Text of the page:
One of the most compelling, and distinctly British pieces, however, is Sunjeez Sahota’s ‘Arrivals’. This piece is set in the world of immigrant workers in Manchester, seen through the eyes of the protagonist Randeep. Here, more than any other writer in the collection, Sahota creates a fully realised world and way of life in the short space the authors are allocated. One of ‘Arrival’s most distinctly British and powerful elements is its use of understatement. Admittedly, Randeep’s conditions are not as bleak as those of the labourers in Anam’s Dubai-set piece, but nonetheless, life consists of little more than large working hours for small pay. The lack of melodrama makes the narrative especially poignant and very believable. People simply have to get on with life. Small hopes are often crushed, such as Randeep’s tentatively placed suitcase outside the flat he has acquired for his newly arrived wife, just in case she invites him to stay and their marriage for citizenship becomes something more. And yet, life must go on, and work still has to be done the next day.
However, many of the stories are definitively American. In ‘You Don’t Have to Live Like This’, Benjamin Markovits takes us through an American student’s college years, and it is easy to mistake it for a piece of American coming of age fiction. While it is impossible to define a clear, shared, trait among writers of a nation (and attempts to do so can quickly grow ridiculous) there is still a feel to some fiction that seems to place it as being either British or American. Markovits could easily pass undetected in a list of American fiction.
Helen Oyeyemi too shows American influences proudly, bringing New Orleans to life in ‘Boy, Snow, Bird’. Although Britain is present in the piece in the bookstore-owning and out of place Mrs Fletcher, the distinct ‘Americanism’ in the collection is evident. This is not to say that there is any complaint to be made here; when the writing is this good the setting seems perfect whatever the author’s choice. But it is worth noting, particularly in a collection aiming to showcase the best of British writers.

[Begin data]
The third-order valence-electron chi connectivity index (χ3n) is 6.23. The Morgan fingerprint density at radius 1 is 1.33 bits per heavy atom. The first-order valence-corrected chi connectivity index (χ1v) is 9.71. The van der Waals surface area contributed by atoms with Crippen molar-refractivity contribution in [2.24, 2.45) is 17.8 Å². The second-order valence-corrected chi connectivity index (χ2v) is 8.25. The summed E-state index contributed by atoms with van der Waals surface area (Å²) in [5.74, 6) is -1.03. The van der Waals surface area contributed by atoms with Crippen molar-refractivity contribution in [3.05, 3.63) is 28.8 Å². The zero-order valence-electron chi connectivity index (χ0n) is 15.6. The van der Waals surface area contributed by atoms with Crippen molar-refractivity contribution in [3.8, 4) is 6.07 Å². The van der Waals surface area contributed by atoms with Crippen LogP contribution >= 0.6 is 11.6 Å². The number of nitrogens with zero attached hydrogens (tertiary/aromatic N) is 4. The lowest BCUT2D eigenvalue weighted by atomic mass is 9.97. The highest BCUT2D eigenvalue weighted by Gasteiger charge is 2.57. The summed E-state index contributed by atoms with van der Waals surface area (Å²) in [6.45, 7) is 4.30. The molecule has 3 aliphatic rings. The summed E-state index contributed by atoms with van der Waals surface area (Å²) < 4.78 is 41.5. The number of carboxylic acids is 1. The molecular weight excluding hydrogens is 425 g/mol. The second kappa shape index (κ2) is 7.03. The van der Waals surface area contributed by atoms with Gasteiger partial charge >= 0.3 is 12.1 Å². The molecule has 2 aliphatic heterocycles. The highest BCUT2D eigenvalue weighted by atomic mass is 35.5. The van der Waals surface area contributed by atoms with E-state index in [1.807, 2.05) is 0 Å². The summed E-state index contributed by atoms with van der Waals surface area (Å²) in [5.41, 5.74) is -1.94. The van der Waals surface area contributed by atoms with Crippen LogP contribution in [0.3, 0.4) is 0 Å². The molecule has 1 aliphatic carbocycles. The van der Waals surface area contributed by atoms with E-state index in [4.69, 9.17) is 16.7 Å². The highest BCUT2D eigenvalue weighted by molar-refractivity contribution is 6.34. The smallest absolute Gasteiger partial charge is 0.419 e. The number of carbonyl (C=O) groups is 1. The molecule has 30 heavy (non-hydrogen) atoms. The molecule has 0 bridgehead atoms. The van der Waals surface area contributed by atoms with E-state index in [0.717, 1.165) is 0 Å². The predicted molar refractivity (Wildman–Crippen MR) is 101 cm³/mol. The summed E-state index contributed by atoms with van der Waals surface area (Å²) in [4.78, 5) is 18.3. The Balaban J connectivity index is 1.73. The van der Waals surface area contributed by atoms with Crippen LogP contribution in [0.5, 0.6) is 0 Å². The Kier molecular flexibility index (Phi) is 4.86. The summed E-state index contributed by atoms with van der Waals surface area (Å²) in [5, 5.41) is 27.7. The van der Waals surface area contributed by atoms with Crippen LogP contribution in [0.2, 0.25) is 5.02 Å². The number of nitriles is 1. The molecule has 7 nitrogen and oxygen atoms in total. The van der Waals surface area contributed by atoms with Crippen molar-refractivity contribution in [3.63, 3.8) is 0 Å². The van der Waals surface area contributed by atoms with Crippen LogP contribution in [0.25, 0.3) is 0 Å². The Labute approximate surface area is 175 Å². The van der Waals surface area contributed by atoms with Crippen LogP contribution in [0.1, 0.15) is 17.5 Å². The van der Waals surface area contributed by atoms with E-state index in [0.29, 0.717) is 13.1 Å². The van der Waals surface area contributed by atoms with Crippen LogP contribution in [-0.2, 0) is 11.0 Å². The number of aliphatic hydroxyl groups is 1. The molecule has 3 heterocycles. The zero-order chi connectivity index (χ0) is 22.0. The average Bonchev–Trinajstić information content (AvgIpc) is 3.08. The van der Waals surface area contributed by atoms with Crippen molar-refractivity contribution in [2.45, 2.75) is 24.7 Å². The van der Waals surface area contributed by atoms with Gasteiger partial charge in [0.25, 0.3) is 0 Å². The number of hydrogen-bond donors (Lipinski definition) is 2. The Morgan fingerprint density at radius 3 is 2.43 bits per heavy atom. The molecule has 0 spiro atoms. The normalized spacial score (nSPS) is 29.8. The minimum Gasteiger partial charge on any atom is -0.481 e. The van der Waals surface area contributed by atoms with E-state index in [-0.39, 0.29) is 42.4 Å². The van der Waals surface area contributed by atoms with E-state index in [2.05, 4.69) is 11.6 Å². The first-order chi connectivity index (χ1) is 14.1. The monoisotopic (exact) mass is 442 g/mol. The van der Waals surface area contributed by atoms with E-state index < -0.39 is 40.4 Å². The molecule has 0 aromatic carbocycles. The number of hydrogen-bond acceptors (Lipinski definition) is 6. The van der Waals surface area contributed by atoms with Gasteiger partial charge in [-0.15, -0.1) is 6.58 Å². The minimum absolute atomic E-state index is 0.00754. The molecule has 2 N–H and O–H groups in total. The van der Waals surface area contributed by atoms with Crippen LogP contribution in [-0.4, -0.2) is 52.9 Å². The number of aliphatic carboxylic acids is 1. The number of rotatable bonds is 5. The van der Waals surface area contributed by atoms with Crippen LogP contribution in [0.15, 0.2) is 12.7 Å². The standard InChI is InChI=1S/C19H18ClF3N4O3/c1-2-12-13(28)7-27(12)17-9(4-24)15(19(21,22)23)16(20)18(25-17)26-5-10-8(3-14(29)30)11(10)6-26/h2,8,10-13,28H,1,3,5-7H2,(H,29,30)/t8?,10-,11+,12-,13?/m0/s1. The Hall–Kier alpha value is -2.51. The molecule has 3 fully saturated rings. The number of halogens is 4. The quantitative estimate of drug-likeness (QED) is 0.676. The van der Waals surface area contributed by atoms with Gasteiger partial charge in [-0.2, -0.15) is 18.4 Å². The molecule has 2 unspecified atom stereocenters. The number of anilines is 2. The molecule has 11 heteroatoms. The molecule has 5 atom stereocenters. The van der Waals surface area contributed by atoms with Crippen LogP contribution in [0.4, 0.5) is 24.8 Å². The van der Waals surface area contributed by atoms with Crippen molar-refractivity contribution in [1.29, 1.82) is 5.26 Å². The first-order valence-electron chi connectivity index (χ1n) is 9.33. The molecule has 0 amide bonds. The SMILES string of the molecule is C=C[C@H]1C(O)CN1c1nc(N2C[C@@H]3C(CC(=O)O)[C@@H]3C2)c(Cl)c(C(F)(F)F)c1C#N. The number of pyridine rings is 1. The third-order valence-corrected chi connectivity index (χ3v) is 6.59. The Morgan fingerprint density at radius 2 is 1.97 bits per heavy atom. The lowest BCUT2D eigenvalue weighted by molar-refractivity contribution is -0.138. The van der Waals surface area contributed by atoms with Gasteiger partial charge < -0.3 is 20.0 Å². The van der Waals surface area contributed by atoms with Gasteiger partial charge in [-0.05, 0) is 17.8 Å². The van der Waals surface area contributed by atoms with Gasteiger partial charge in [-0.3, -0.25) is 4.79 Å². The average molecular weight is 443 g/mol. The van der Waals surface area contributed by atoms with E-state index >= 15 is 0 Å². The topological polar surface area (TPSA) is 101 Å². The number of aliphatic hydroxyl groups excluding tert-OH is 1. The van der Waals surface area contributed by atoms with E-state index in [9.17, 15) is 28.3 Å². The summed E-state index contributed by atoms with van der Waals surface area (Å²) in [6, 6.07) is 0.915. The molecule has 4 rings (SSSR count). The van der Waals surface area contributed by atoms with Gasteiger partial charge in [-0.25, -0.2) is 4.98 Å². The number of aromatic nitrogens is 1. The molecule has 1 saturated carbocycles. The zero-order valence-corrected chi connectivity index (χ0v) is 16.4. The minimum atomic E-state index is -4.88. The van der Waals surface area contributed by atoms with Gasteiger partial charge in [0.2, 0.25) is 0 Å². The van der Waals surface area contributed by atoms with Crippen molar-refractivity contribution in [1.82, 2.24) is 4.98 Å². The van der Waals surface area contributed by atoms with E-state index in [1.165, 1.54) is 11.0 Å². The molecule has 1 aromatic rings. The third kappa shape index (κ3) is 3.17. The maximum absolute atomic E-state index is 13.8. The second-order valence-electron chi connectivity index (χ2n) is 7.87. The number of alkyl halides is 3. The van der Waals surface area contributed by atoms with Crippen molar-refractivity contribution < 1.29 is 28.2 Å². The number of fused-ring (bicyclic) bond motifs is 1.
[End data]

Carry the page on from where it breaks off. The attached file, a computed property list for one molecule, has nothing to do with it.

Zadie Smith provides another crossing point in the river of Anglo-American writing, setting ‘Just Right’, an excerpt from an upcoming novella, in her adopted home of New York. Smith is a veteran of the list, having appeared in the previous one a decade ago, and is probably the most well-known writer. Having already established her literary career, in ‘Just Right’ she proves why she should still be here, expertly taking us into the world of a small boy with timeless concerns of children such as his overbearing mother: ‘these conversations, much dreaded, always left Donovan with a free-floating sensation of guilt, all the less manageable for the indeterminacy of its source.’ The biggest drawback of the piece is again the unfortunate but probably necessary format of excerpts. A slice is never enough; the reader can’t help but want the whole thing.
Martin Amis showed his mettle in the very first list of best young British novelists with an excerpt from Money, a novel that literally jumped back and forth between America and Britain and their influences. Now, forty years later, America seems to be dominating Britain’s writers. But perhaps this is too simplistic. After all, the nationalities, settings, and influences in this collection range globally and represent the diversity of a modern cosmopolitan Britain. Indeed, the list’s diversity has received much praise, and rightly so, as there is no doubt that each writer included is of such superior quality as to clearly belong there. A lack of cohesion amongst them may just be the price for this diversity, yet it is hard not to miss that sense of a collected generation, rather than just a collection of writers.
These are ‘unreaderly times’ as Freeman declares, and has been proved by Granta’s own recent implosion, with Freeman’s own and all major staff’s resignation after pressure from the owner over the magazine’s failure to turn a profit. These are frighteningly new times as well. Whether this list proves as accurate at identifying the writers of the future only time will tell, but if this list shows that things have changed, it also shows that there will always be fantastic writers, regardless.